• Status: Solved
  • Priority: Medium
  • Security: Public
  • Views: 1721
  • Last Modified:

Website web.config Performance Optimization

I'm pretty sure this is already optimized but if you see something I'm missing or any suggestions please let me know.  This is the web.config on my remote website which does not need debugging of any kind enabled or any other features that will just slow it down.  


<?xml version="1.0" encoding="utf-8" ?>

      <pages validateRequest="false" />  

          Set compilation debug="true" to enable ASPX debugging.  Otherwise, setting this value to
          false will improve runtime performance of this application.
          Set compilation debug="true" to insert debugging symbols (.pdb information)
          into the compiled page. Because this creates a larger file that executes
          more slowly, you should set this value to true only when debugging and to
          false at all other times. For more information, refer to the documentation about
          debugging ASP.NET files.

          Set customErrors mode="On" or "RemoteOnly" to enable custom error messages, "Off" to disable.
          Add <error> tags for each of the errors you want to handle.

          "On" Always display custom (friendly) messages.
          "Off" Always display detailed ASP.NET error information.
          "RemoteOnly" Display custom (friendly) messages only to users not running
           on the local Web server. This setting is recommended for security purposes, so
           that you do not display application detail information to remote clients.
   <customErrors mode ="On" >
     <error statusCode ="500" redirect ="Oops.aspx" />
       <error statusCode ="404" redirect ="Oops.aspx" />
          This section sets the authentication policies of the application. Possible modes are "Windows",
          "Forms", "Passport" and "None"

          "None" No authentication is performed.
          "Windows" IIS performs authentication (Basic, Digest, or Integrated Windows) according to
           its settings for the application. Anonymous access must be disabled in IIS.
          "Forms" You provide a custom form (Web page) for users to enter their credentials, and then
           you authenticate them in your application. A user credential token is stored in a cookie.
          "Passport" Authentication is performed via a centralized authentication service provided
           by Microsoft that offers a single logon and core profile services for member sites.
    <authentication mode="Windows" />

          This section sets the authorization policies of the application. You can allow or deny access
          to application resources by user or role. Wildcards: "*" mean everyone, "?" means anonymous
          (unauthenticated) users.

        <allow users="*" /> <!-- Allow all users -->
            <!--  <allow     users="[comma separated list of users]"
                             roles="[comma separated list of roles]"/>
                  <deny      users="[comma separated list of users]"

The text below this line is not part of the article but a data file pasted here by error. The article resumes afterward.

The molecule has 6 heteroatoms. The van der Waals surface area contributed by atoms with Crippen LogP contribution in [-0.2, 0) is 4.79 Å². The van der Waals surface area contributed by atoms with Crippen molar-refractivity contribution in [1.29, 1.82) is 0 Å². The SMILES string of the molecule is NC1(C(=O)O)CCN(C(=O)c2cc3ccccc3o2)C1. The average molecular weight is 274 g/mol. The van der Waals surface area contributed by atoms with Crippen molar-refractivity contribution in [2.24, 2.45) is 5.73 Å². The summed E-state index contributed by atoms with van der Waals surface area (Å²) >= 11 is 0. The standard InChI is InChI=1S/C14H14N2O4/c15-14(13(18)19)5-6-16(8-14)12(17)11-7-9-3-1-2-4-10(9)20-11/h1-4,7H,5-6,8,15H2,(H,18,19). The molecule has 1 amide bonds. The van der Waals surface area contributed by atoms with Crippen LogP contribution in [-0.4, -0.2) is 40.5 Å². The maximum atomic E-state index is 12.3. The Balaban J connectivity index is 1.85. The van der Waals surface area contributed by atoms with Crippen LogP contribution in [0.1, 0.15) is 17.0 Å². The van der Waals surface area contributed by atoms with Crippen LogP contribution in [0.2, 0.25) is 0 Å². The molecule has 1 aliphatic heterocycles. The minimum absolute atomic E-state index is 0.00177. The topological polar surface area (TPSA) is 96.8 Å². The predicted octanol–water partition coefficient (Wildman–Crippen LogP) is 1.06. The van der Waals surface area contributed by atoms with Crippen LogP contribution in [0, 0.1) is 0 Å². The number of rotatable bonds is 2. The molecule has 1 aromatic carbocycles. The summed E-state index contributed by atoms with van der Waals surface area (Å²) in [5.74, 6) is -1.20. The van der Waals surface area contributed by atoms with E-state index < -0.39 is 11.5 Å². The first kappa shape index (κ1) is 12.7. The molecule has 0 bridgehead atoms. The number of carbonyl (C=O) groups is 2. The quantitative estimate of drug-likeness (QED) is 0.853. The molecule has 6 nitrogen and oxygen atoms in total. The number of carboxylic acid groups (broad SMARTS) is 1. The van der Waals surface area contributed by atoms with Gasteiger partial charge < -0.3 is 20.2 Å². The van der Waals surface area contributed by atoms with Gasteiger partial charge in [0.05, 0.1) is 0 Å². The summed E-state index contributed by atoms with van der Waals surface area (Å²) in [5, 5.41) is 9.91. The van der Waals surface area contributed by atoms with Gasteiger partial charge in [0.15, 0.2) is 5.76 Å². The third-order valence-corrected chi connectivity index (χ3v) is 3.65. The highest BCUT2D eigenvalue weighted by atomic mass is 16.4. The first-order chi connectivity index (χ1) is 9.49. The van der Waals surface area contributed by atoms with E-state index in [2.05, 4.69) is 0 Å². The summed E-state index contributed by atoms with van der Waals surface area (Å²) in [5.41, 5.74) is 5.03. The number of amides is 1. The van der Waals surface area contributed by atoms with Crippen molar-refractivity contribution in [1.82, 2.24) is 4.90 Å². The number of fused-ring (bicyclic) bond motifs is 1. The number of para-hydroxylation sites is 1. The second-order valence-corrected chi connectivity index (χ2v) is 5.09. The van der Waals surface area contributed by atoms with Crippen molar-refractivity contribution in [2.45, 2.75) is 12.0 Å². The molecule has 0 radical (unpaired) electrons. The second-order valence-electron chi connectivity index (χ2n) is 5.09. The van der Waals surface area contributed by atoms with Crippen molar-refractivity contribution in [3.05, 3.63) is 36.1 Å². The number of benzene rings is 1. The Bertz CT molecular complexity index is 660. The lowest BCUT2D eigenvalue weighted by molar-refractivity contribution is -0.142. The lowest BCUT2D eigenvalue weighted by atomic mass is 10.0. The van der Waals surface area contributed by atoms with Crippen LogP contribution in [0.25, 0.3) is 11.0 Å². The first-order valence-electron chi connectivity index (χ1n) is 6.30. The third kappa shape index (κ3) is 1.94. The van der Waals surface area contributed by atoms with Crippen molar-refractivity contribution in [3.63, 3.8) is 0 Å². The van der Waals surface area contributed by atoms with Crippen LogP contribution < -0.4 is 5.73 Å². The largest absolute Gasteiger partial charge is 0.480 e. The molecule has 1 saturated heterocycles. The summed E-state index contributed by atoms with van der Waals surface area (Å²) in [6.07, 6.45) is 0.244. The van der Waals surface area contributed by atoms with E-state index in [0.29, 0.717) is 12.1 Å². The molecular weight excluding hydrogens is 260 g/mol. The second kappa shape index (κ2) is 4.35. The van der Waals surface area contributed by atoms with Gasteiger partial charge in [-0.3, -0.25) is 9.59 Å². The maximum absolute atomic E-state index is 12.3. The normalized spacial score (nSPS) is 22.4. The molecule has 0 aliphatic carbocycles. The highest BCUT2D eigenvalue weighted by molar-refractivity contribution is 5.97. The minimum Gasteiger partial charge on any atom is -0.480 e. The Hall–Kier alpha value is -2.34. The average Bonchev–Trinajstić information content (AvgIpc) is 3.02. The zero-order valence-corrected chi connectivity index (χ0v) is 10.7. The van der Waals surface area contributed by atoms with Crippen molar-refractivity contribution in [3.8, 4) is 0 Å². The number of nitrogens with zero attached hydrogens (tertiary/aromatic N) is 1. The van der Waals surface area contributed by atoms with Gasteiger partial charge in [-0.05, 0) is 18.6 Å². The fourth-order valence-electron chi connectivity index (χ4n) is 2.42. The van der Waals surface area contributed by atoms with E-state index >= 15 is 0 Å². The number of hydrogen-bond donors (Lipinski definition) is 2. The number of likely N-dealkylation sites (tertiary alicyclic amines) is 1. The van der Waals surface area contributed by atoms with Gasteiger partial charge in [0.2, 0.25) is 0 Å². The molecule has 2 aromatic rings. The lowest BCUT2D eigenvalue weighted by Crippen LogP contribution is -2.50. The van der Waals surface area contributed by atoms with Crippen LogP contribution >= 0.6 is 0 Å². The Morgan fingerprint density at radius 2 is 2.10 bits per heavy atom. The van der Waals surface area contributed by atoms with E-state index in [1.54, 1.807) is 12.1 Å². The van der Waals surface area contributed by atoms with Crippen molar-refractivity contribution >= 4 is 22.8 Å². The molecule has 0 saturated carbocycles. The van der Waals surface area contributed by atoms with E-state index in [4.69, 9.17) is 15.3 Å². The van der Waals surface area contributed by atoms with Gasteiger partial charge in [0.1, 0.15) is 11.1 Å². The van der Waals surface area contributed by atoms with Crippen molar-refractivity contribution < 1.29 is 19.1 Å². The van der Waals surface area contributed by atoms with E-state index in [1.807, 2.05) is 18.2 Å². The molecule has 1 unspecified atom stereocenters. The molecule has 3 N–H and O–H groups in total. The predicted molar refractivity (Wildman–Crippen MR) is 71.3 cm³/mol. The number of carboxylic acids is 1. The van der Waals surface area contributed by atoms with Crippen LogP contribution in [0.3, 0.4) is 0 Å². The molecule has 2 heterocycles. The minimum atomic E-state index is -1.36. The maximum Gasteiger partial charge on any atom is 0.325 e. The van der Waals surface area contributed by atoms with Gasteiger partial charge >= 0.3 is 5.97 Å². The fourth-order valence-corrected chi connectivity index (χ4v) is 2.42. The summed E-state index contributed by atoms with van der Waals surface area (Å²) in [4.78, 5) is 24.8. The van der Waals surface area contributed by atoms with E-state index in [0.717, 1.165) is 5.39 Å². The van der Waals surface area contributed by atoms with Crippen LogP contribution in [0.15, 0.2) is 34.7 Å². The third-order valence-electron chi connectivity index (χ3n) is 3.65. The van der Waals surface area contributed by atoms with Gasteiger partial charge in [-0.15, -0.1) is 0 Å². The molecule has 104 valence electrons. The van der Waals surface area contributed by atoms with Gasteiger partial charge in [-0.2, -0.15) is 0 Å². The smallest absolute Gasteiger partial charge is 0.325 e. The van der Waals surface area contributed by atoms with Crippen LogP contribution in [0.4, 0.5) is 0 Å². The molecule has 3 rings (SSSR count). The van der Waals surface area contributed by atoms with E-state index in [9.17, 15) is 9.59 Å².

roles="[comma separated list of roles]"/>

          Application-level tracing enables trace log output for every page within an application.
          Set trace enabled="true" to enable application trace logging.  If pageOutput="true", the
          trace information will be displayed at the bottom of each page.  Otherwise, you can view the
          application trace log by browsing the "trace.axd" page from your web application

          By default ASP.NET uses cookies to identify which requests belong to a particular session.
          If cookies are not available, a session can be tracked by adding a session identifier to the URL.
          To disable cookies, set sessionState cookieless="true".
            sqlConnectionString="data source=;Trusted_Connection=yes"

          This section sets the globalization settings of the application.

2 Solutions
Looks fine to me. There is not enought settings in the config file to comprimise speed and performance.

As DJ Bak-Q mentioned, there are not a whole lot of issues to be concerned with the web.config

But note, if you store application settings in the web.config, and make a change to the web.config - it will reset the application.
Although storing app settings in the web.config is great for storing static variables such as connection string.
Values such as MOTD (message of the day) should be stored in includes.

You main concern should be with application performance.
There is a long winded article here

Basically they suggest using caching, String Manipulation, avioding try/catch unless neccessary. etc

It's worth reading to learn their suggestions.
Question has a verified solution.

Are you are experiencing a similar issue? Get a personalized answer when you ask a related question.

Have a better answer? Share it in a comment.

Join & Write a Comment

Featured Post

The 14th Annual Expert Award Winners

The results are in! Meet the top members of our 2017 Expert Awards. Congratulations to all who qualified!

Tackle projects and never again get stuck behind a technical roadblock.
Join Now